So as you can see I'm scrolling down to the middle spread of this article, it's all about Joshua tree, National Forest I guess, and we have many stories that are in the workflow. We have this pull-quote and we have this caption, and then this is actually one long-threaded story. If I click inside here and press Command or Ctrl+A, you can see that all the text has been selected. It actually goes through the entire document. But we also have some of the images have the little workflow adornment icon on them, and if you look at the Assignments panel and look at the right-hand side where you see this little square, you can see that we have both text content and graphics content, and just as you can do with text frames that you can double-click something in the Assignments panel and it'll jump to it like if I double-clicked pull-quote 1, it puts my cursor blinking inside the first pull-quote, you can double-click on an image and it will jump to that image and center it on the screen.

All right, but for now let's go to Fit Spread in Window, up under the View menu and choose Fit Spread in Window, go back up to that middle spread and let's work with this image right here, the close-up of this branch. Move your cursor over the text frames, you can see that we are in the Type tool and when you're over text, it is still the text insertion bar, but when you hover over an image it turns into this little hand, which is part of the Position tool. The little hand indicates that you can move the image around within the image frame, but if you try to drag this image around, you immediately get a Lock icon, because this image is not editable to you.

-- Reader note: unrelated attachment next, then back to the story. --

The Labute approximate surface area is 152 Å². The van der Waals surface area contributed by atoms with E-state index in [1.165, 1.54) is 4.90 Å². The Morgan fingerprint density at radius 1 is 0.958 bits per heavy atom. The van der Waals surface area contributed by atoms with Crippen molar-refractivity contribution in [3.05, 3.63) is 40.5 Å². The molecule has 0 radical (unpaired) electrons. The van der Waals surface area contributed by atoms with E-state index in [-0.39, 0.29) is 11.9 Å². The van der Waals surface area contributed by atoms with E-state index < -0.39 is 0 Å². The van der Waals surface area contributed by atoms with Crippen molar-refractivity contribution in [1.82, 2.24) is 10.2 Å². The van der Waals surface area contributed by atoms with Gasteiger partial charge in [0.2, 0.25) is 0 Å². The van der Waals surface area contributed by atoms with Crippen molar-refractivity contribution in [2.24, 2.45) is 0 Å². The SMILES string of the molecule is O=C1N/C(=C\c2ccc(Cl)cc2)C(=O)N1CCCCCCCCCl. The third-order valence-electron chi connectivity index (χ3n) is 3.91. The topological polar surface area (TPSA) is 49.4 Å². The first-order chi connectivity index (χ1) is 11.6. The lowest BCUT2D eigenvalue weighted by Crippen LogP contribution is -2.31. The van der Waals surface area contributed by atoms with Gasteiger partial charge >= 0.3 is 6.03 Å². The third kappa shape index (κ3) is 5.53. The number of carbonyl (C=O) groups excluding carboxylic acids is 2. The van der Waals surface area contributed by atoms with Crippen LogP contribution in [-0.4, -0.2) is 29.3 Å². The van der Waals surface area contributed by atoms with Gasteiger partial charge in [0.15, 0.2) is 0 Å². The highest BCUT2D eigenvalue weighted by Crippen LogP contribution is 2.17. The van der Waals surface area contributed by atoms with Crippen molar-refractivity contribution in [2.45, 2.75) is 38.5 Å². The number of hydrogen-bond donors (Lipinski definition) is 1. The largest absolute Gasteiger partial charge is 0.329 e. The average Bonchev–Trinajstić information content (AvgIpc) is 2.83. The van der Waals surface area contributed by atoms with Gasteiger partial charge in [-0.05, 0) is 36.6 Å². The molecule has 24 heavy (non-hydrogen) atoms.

It doesn't have a little adornment on it. However, you can select it and you can see the actual size of the image that's being cropped by this frame, indicated by the red frame edges, but other than that you can't do anything to it. But do the same thing to this image with the Workflow icon and start dragging, you see initially you get a lock, but when you start dragging and then release the mouse button, you'll get an alert asking, hey, would you like to check this out? So it's exactly the same as though you'd clicked inside of the story and started typing without checking it out first.